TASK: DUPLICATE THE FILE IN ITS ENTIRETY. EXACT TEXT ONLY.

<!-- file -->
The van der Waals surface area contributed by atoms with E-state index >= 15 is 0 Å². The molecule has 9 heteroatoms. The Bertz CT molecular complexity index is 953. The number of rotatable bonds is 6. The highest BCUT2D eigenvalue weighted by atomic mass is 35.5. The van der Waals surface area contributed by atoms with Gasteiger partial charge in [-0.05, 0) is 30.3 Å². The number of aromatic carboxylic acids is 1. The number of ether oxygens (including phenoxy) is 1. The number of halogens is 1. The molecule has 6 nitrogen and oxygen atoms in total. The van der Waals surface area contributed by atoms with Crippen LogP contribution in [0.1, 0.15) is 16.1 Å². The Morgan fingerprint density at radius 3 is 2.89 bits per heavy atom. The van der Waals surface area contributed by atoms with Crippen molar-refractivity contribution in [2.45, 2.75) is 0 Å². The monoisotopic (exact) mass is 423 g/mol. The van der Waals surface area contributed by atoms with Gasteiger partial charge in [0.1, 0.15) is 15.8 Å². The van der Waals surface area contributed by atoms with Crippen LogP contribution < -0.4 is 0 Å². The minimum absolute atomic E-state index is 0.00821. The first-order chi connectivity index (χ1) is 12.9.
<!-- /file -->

The van der Waals surface area contributed by atoms with E-state index >= 15 is 0 Å². The molecule has 9 heteroatoms. The Bertz CT molecular complexity index is 953. The number of rotatable bonds is 6. The highest BCUT2D eigenvalue weighted by atomic mass is 35.5. The van der Waals surface area contributed by atoms with Gasteiger partial charge in [-0.05, 0) is 30.3 Å². The number of aromatic carboxylic acids is 1. The number of ether oxygens (including phenoxy) is 1. The number of halogens is 1. The molecule has 6 nitrogen and oxygen atoms in total. The van der Waals surface area contributed by atoms with Crippen LogP contribution in [0.1, 0.15) is 16.1 Å². The Morgan fingerprint density at radius 3 is 2.89 bits per heavy atom. The van der Waals surface area contributed by atoms with Crippen molar-refractivity contribution in [2.45, 2.75) is 0 Å². The monoisotopic (exact) mass is 423 g/mol. The van der Waals surface area contributed by atoms with Gasteiger partial charge in [0.1, 0.15) is 15.8 Å². The van der Waals surface area contributed by atoms with Crippen LogP contribution < -0.4 is 0 Å². The minimum absolute atomic E-state index is 0.00821. The first-order chi connectivity index (χ1) is 12.9.